Skip to main content

At its June 15 meeting, the Federal Reserve (FED), the US central bank, decided to raise its rate by 75 basis points to a range of 1% to 1.75%, its most significant rate hike since 1994. Why? Because inflation has reached its highest level since 1982. Still, another component behind this inflationary effect should be considered: the behavior of commodity prices and the forces that may affect them.


Rising Food Prices

When analyzing global inflationary levels, food prices’ behavior is an essential element. Chart 1 shows the index created by the UN Food and Agriculture Organization (FAO) for this purpose.

The Food Price Index comprises the average of five commodity group price indexes: meat, dairy, cereals, vegetable oils, and sugar. These products are weighted by the average export shares of each group over 2014-2016, including 95 price quotations considered by FAO commodity specialists as representing the international prices of the food commodities.

Chart 1: own elaboration. Data by Bloomberg.

This group of food commodities allows the evaluation of their price trends. According to the Food Price Index, there has been a noticeable rise of near 69% between May 2020 and 2022, going from 91.14 to 154.25, as seen in Chart 1.

This performance was led by a 172.34% increase in the vegetable oils group, while sugar and cereals rose by 72.87% and 69.70%, respectively. The latter’s strategic relevance lies in the fact that it includes price quotations for wheat, corn, barley, sorghum, and rice, all part of the food base of many countries.

This backs what has been seen in terms of inflation levels. Even though some structural factors may cause these prices to vary, such as the weather or the harvest seasons, there has been an evident boost in demand following the pandemic, reaching historic highs.

During this year, the index started to show a decline in May and June, with a 2.34% price drop last month, as these three groups have experienced reductions of 7.61%, 2.58%, and 4.14%, respectively. The persistence of this trend is a good sign of a decrease in inflation levels, as the upward pressure will be relieved, at least regarding food prices.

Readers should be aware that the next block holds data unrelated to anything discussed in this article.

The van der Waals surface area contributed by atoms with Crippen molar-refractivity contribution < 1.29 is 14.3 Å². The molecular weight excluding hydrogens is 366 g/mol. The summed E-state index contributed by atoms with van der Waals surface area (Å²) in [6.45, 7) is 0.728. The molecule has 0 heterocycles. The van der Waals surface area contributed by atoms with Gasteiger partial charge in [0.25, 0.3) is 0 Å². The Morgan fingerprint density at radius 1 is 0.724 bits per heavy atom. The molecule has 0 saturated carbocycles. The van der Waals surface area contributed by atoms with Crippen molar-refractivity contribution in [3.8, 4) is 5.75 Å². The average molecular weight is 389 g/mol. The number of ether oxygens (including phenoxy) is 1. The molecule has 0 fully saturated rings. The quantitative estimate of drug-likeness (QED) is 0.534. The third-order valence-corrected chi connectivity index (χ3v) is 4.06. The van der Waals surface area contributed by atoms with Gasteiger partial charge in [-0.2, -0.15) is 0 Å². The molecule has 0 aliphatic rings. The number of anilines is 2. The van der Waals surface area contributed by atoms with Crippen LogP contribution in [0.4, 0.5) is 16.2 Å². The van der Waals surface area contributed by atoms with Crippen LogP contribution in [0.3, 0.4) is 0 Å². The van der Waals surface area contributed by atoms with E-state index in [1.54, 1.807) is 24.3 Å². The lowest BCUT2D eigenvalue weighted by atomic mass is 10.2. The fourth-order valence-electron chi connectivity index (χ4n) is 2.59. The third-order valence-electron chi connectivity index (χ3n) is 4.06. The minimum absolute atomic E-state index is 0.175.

Commodities Volatility

In the case of commodities, inflation is not the only factor. Another force that has been reducing their price momentum is the fear of a global recession, which could, in turn, affect global demand.

On the left side of Chart 2, we can see the behavior of the Bloomberg Commodity Index. This index tracks the prices of 23 commodity futures contracts, including gold, oil, cotton, and coffee. It allows the evaluation of the behavior of the global commodities market and shows how, after peaking at 135 units on June 10, it started to decrease, reaching 116 units on June 11.

Chart 2. Own elaboration. Data by Bloomberg

It is worth mentioning that this trend concurs with the FED rate hike and the growing fear among investors of a global recession. The contraction of some economic sectors could slow down and even reduce the boost in commodity demand.

On the right of the chart, we can see the behavior of gold and Brent oil prices, weighing 13.46% and 8.45% in the index. Both have experienced significant drops, especially during last week.

Each of these commodities is influenced by different forces. Oil behavior relates to expectations about a possible decrease in demand amid a volatile context triggered by the Russian invasion of Ukraine. On the other hand, the reduction in gold derives from the strengthening of the dollar on a global level, as investors have been seeking refuge in US treasury bonds, particularly during June and July.

Both the FAO Food Price Index and the Bloomberg Commodity Index show that the commodity market has experienced an increase in prices, which has undoubtedly served as a force that pushed prices up globally.

However, this price increase has been caused by both a recovery in demand and disruptions in global supply chains. If the demand decreases as expected, the world may face higher levels of volatility for this type of asset, as many of the distortions in production and distribution remain unresolved.



This report was prepared by Gandini Análisis for Supra Brokers only as content. It shall in no case be considered an investment recommendation.

Leave a Reply